These days, no one's job is safe. So how does it feel when the axe falls? Emma Cook leafs through the pages of three redundancy journals
Being made redundant is like a bereavement. "First there's initial denial where people refuse to believe it's happened," says Sue Cartwright, senior organisational psychologist at Manchester School of Management. "Then comes the anger phase where you hate the people responsible and feel jealous of those with jobs. After that, it's depression, followed by acceptance."

As with bereavement, the danger is that sufferers can get fixed at a certain stage - often the anger phase. "That's when they can find it very difficult to get another job. They project badly in interviews and it becomes a vicious circle," Cartwright says. The three redundancy diaries on this page illustrate these stages - and bear out the theory that how you handle redundancy depends on your personality. "Those who feel they have some personal influence over their outcome, rather than believe that what happened to them is a matter of luck or destiny, are going to find it a lot easier to make a fresh start." They're the ones who will be more likely to cope with today's precarious work patterns. "The general trend is for people to move into self-employment or consultancy work. It's an insecure job market but one we'll have to get used to for the future."

mandy davis, 31

Until last May, Mandy was manager of the mortgage unit at Nationwide Building Society in Kingston. She started there 12 years ago, her first job after college. She shared it with her colleague Lisa, and the two women later set up a sandwich business, delivering to local businesses in the area.

3 March 1995: Morale among staff is low - everyone knows that something is going on but we're not being told exactly what. At the moment I feel insecure about the future. I also feel that I'm letting my staff down because I can't tell them anything - really it's the people above me who are letting me down. I'm quickly losing respect for my managers because I don't feel they're handling this as well as they could. It's terrible to keep us hanging on like this. We're beginning to feel angry and resentful. I keep thinking, "Why me?" and "What did I do to deserve this treatment?".

We've had estate agents in our building measuring the office up to sell it and still nobody has communicated with us. If we do lose our jobs, my job-share partner Lisa and I have been talking about the possibility of setting up a small business.

REDUNDANCY DAY 30 April 1995: We've been told as a group that they're moving our department to Guildford. I had a talk with my managers and they offered me a post three grades lower than my current one and a salary that will be reduced over the next couple of years. I'm not prepared to accept their offer and have taken redundancy. When they told me, it didn't come as a surprise. I feel the worst part is over - the months of waiting and not knowing. I don't regret my decision although I do feel angry with my managers. I did my best for them but still they could not offer me anything at all worthwhile.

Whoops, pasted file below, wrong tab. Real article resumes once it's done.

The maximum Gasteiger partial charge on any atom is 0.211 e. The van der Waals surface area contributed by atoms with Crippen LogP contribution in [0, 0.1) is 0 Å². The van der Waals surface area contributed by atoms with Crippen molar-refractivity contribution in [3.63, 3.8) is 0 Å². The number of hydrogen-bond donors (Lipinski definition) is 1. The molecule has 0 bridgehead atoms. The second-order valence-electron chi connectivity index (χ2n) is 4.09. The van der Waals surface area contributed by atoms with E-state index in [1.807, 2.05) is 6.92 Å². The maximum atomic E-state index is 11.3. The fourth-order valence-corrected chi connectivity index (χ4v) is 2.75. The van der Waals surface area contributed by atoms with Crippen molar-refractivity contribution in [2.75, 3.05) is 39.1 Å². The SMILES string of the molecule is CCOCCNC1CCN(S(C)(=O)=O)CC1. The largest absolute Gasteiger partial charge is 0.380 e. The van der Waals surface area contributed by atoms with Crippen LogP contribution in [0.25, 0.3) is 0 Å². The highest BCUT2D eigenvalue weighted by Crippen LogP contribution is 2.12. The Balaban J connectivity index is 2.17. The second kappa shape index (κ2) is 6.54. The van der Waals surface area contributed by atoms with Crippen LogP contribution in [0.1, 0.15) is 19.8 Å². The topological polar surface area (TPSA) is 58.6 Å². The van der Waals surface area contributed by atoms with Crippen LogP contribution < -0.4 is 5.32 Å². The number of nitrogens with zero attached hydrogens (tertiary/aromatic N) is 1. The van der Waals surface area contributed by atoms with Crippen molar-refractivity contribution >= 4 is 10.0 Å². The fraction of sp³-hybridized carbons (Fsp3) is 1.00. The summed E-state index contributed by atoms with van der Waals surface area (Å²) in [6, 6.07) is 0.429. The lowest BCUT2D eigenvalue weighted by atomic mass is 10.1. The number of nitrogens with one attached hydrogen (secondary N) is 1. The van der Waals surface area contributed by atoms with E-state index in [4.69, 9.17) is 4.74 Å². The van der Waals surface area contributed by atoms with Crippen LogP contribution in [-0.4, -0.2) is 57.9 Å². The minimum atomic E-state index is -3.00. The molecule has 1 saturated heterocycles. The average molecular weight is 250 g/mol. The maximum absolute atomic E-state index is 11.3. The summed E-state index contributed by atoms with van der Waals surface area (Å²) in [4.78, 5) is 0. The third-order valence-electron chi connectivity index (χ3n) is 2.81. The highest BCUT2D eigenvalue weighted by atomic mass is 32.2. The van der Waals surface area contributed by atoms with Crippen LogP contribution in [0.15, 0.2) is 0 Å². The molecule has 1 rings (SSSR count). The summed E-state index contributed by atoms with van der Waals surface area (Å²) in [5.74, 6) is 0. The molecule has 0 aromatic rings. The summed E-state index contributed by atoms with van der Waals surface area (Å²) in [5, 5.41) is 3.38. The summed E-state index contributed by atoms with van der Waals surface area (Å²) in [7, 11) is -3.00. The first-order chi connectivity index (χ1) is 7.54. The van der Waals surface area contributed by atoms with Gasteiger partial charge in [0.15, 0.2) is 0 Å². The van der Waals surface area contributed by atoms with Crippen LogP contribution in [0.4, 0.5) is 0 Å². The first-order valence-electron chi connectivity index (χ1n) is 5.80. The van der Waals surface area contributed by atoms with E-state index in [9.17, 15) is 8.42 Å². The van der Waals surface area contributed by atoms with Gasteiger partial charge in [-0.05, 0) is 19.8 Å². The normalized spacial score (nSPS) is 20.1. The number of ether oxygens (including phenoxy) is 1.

27 May 1995: It still feels odd being at home all day. I miss the security of my office and adult company. But now Lisa and I are starting our business, making sandwiches and delivering them to businesses and industrial parks. It's exciting to get my teeth into a new venture: organising the books, dealing with environmental health officers, promoting our service. I'm really enjoying the challenge.

March 1996: I don't regret leaving Nationwide but I would never have left voluntarily. I do miss the idea of working my way up a company - if I went in again I'd have to start from the bottom. At the moment, I haven't really got anything to aim for. When you work for yourself, everything is on a much smaller scale. I also wish I still had the responsibility - I really enjoyed managing people.

Funnily enough, I feel more angry now than I did when I was first made redundant. It didn't really hit me back then. Day to day I think I've tried to deny the effects. It was my one and only job since college and it all started and finished in one place. In some ways it was like ending a relationship. If they had valued me they could have offered me something better.

niki pountney, 32

Niki worked as a training officer for a bank in Warwick until she was made redundant two and a half years ago. Now she is a self-employed training consultant working for half a dozen or so different companies.

REDUNDANCY DAY 2 August 1993: Today my manager told me there would be about 200 redundancies in my department and I was one of them. I went into silent mode. I didn't know what to do, whether to ask questions or cry. I am in complete shock. The past two days have been a fog. If someone asks me a simple question, even what sort of sandwich I want, I just can't make up my mind. I feel numb.